Oil jumped amid indications of a rapidly tightening market after a U.S. government report showed a bigger-than-expected decline in crude stockpiles. 

U.S. crude futures advanced as much as 3.8 per cent in New York on Wednesday and global benchmark Brent crude topped US$75 a barrel for the first time since early August. Domestic crude stockpiles tumbled to the lowest since September 2019 after losing over 6 million barrels That drop exceeded projections by the industry-funded American Petroleum Institute. The data follow the International Energy Agency’s warning that recent supply lost from storms in the Gulf have offset what OPEC and its allies have added, and the world will have to wait until October for more barrels. 

“There’s not a lot of new crude supply coming to the market, so the market feels awfully tight,” said Matt Sallee, who helps manage about US$8 billion at Tortoise. “That will keep crude prices moving higher. COVID demand worries are taking a backseat for now.”  

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Prices have steadily climbed since late August and were given a further boost when Hurricane Ida shut down a chunk of U.S. Gulf Coast oil production. Meanwhile, the latest analysis from the Organization of Petroleum Exporting Countries shows a looming supply crunch in the summer of 2022. 

OPEC’s analysts now see global oil demand increasing by 4.15 million barrels a day in 2022, compared to the level expected for this year, an upward revision of 860,000 barrels a day from what they forecast a month ago.


  • West Texas Intermediate for October delivery advanced US$2.14 to US$72.60 a barrel at 1:55 p.m. on Nymex.
  • Brent for November settlement rose US$1.94 to US$75.54 a barrel on the ICE Futures Europe exchange.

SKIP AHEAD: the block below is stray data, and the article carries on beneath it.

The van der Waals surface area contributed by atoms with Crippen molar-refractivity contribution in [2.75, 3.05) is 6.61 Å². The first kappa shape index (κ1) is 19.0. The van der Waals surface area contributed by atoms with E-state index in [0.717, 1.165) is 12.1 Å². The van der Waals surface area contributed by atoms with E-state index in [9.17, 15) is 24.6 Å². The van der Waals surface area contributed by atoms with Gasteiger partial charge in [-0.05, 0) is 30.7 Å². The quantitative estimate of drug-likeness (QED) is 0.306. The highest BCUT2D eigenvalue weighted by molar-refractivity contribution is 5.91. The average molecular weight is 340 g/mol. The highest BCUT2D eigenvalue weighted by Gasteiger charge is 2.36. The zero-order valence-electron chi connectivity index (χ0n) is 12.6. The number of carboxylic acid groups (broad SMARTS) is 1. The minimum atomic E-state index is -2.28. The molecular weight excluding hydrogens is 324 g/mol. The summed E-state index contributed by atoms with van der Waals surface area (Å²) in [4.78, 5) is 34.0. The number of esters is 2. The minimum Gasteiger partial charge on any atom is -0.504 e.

U.S. supply restraints have caused so called timespreads in the Brent and WTI benchmarks to widen. Nymex crude for delivery in December this year is now trading at US$6.05 a barrel above that for supply in the same month next year. That’s the biggest premium in over a month. 

The Energy Information Administration also said that national gasoline and distillate inventories each declined by nearly 2 million barrels.  A sharper drop would have likely occurred had petroleum consumption not been affected by recent U.S. Gulf Coast storms.

Due to the storms in the Gulf of Mexico, the slow recovery in natural gas production that has sent those prices rallying may prompt power producers to use petroleum products such as fuel oil to run as feedstock in their plants, according to Sallee. 

“That will buoy crude prices even higher,” he said. 

Other oil market news:

  • The largest fuel conduit in North America has fully resumed shipments of gasoline and diesel from Texas to the East Coast.
  • Hartford Financial Services Group Inc. is launching its first commodity-focused, exchange-traded fund as prices soar for everything from natural gas and copper to aluminum and sugar.
  • Americans who rely on propane for heating are facing the most expensive winter in years as prices for the fuel jump to the highest since 2014.